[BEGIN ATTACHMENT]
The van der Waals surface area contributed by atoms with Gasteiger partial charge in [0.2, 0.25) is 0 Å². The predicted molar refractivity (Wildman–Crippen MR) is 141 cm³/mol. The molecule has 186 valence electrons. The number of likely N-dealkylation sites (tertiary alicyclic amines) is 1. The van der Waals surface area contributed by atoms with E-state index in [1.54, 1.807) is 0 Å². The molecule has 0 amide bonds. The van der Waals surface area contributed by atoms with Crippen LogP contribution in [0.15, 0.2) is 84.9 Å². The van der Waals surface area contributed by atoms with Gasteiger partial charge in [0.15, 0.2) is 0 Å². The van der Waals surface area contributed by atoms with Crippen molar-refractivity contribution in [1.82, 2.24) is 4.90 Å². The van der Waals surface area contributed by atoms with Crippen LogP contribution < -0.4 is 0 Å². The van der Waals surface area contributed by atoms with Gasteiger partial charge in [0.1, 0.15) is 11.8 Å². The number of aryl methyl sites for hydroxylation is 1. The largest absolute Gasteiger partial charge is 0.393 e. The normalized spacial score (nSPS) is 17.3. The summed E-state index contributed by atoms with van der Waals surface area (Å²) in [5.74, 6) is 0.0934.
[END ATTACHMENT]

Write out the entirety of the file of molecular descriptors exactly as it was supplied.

The van der Waals surface area contributed by atoms with Gasteiger partial charge in [0.2, 0.25) is 0 Å². The predicted molar refractivity (Wildman–Crippen MR) is 141 cm³/mol. The molecule has 186 valence electrons. The number of likely N-dealkylation sites (tertiary alicyclic amines) is 1. The van der Waals surface area contributed by atoms with E-state index in [1.54, 1.807) is 0 Å². The molecule has 0 amide bonds. The van der Waals surface area contributed by atoms with Crippen LogP contribution in [0.15, 0.2) is 84.9 Å². The van der Waals surface area contributed by atoms with Gasteiger partial charge in [0.15, 0.2) is 0 Å². The van der Waals surface area contributed by atoms with Crippen molar-refractivity contribution in [1.82, 2.24) is 4.90 Å². The van der Waals surface area contributed by atoms with Crippen LogP contribution < -0.4 is 0 Å². The van der Waals surface area contributed by atoms with Gasteiger partial charge in [0.1, 0.15) is 11.8 Å². The number of aryl methyl sites for hydroxylation is 1. The largest absolute Gasteiger partial charge is 0.393 e. The normalized spacial score (nSPS) is 17.3. The summed E-state index contributed by atoms with van der Waals surface area (Å²) in [5.74, 6) is 0.0934.